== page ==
Damage or rupture of the sheath of a tendon, most often the SDF of a foreleg. Bowed tendons usually occur in performance horses during hard exertion. a.k.a: Tendinitis; peritendinitis; tendosynovitis; tendovaginitis.
A type of tendinitis. The most common injury to the tendon is a strain or "bowed" tendon, so named because of the appearance of a bow shape due to swelling. The most common site of injury is in the superficial flexor tendon between the knee and the ankle. Despite aggressive treatment with anti-inflammatory drugs, physical therapy and rest, horses commonly reinjure the tendon when they go back into competition. Two surgeries are felt to aid horses to come back to racing: tendon splitting at the lesion site to release accumulated fluid and blood, and superior check ligament desmotomy. The latter surgery is designed to reduce forces on the tendon when the horse returns to training and racing.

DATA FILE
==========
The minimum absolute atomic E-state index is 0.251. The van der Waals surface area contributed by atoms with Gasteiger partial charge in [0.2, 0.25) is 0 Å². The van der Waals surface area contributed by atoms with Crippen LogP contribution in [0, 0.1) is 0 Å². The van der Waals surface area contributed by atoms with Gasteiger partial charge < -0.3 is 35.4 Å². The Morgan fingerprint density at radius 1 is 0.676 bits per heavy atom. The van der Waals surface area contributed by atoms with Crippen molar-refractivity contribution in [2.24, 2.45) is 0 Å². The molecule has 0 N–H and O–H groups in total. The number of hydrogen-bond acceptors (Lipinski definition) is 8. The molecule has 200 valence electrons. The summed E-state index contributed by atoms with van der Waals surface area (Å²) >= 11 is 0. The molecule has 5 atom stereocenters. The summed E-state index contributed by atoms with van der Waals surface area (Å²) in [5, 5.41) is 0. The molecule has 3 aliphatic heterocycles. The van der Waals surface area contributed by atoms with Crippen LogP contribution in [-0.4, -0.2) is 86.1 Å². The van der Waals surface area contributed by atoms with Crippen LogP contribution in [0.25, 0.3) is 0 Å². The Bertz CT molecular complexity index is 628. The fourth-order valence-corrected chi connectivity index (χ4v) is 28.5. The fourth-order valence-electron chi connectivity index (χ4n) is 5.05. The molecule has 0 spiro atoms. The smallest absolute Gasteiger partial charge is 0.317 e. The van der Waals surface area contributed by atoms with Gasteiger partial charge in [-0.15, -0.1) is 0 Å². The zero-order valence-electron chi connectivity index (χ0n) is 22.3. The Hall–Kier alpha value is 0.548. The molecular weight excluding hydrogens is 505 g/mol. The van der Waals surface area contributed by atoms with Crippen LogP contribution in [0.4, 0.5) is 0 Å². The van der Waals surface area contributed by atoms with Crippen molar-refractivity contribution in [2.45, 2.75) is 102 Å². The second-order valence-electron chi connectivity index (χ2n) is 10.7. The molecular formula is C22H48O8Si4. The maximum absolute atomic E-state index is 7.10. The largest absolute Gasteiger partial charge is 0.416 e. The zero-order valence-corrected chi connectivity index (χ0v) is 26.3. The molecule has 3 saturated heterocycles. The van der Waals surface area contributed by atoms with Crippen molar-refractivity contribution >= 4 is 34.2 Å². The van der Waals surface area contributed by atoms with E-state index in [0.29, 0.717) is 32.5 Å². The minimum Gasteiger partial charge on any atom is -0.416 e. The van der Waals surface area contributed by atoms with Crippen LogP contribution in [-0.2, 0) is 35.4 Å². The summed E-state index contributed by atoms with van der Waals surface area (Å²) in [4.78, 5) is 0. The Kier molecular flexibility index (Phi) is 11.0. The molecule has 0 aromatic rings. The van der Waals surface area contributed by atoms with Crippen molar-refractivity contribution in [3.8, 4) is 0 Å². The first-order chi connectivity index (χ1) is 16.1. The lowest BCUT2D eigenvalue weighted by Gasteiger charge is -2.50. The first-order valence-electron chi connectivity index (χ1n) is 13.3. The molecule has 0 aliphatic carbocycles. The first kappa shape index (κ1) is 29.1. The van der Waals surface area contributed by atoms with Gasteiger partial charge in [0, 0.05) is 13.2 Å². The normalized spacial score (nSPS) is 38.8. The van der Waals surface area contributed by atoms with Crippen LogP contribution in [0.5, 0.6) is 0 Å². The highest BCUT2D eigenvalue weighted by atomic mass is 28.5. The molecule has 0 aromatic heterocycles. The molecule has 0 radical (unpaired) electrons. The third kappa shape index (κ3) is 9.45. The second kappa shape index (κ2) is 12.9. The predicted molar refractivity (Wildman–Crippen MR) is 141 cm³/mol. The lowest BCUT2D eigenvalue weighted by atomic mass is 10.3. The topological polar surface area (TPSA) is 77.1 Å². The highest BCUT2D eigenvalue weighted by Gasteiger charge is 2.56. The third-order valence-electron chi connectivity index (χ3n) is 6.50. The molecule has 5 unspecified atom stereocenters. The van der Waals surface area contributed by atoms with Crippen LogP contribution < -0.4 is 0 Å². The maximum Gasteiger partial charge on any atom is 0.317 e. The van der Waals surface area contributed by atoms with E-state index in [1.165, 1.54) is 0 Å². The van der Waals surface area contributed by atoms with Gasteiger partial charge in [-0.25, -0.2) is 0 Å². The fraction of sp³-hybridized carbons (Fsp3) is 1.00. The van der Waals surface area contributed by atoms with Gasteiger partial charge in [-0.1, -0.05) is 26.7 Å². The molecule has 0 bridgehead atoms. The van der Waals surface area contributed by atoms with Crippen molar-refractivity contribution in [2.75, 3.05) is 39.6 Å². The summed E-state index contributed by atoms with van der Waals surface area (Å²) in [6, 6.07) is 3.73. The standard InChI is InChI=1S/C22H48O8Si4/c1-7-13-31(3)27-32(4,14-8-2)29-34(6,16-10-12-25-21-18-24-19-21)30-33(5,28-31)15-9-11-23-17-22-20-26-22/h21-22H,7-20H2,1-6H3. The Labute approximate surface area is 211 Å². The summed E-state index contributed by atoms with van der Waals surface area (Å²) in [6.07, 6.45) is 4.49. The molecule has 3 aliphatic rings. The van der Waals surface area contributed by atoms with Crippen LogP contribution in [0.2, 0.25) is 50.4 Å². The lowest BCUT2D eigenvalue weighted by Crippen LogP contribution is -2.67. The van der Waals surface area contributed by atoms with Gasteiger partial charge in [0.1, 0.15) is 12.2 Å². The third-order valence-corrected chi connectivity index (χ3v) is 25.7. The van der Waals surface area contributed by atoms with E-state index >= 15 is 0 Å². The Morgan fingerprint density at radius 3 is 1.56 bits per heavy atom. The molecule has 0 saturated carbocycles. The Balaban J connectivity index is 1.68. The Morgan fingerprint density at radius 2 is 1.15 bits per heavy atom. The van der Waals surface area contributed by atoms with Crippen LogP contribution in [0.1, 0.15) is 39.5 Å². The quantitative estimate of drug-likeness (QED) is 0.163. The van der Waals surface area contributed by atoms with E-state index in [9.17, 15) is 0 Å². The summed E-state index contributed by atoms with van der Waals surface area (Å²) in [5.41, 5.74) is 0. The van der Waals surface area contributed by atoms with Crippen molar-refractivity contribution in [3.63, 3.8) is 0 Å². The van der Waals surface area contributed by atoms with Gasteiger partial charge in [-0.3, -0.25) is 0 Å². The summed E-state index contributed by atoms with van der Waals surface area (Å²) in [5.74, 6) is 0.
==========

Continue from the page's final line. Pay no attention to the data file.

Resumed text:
Tendonitis is inflammation of a tendon. Many times, the tendon tissue is torn. A bowed tendon is a horseman's term for a tendon after a horse has sustained an injury that caused the tendon fibers to be torn, and then healed with "bowed" appearance.